ACA Controlled Group

When a business is labeled a controlled group (as defined below), the ACA mandate considers the entity a single employer. So, employees of companies within the same controlled group must be aggregated to determine whether the commonly owned companies are subject to the employer mandate.

There are three designations of controlled groups that are considered one employer under the ACA mandate. According to the IRS, these three controlled groups are:

Parent-Subsidy Group

This controlled group exists when one or more businesses are connected through stock ownership with a common parent corporation (e.g., a chain), and

  • 80 percent of each corporation’s stock (except the common parent) is owned by one or more corporations in the group, and
  • The parent corporation owns 80 percent of at least one other corporation.

Brother-Sister Group

This controlled group occurs in cases of two or more corporations where five or fewer common owners (individual, trust, estate) own directly or indirectly a “controlling interest” of each group and have “effective control.”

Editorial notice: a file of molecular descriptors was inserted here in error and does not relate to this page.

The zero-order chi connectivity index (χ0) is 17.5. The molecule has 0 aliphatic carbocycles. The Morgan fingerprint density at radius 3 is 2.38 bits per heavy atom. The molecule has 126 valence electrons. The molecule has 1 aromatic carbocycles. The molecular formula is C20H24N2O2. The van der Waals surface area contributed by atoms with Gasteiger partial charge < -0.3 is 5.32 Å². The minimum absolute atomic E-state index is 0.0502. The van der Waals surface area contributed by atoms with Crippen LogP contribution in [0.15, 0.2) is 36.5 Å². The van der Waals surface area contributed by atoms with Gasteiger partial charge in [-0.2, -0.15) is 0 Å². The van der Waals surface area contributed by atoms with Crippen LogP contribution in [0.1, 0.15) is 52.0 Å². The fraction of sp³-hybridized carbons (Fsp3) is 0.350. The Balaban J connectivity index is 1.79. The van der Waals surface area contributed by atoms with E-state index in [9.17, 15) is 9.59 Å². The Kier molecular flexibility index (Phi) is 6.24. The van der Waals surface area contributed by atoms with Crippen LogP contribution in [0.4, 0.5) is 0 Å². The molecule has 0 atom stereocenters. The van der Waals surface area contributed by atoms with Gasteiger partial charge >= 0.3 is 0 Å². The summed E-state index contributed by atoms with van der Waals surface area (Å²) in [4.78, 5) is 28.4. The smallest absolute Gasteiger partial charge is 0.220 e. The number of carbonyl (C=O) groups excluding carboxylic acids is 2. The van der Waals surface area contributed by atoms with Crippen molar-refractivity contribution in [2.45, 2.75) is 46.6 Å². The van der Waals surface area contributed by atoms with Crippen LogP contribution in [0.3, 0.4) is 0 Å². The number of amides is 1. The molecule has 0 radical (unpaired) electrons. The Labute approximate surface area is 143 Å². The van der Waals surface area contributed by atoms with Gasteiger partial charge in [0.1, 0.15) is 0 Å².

• Controlling interest: Generally means 80 percent or more of the stock of each corporation (but only if such common owner owns stock in each corporation), and
  • Effective control: Generally more than 50 percent of the stock of each corporation, but only to the extent such stock ownership is identical with respect to such corporation.

Combined Group

This controlled group consists of three or more organizations that are organized as follows:

  • Each organization is a member of either a parent-subsidiary or brother-sister group and
  • At least one corporation is the common parent of a parent-subsidiary, and also a member of a brother-sister group.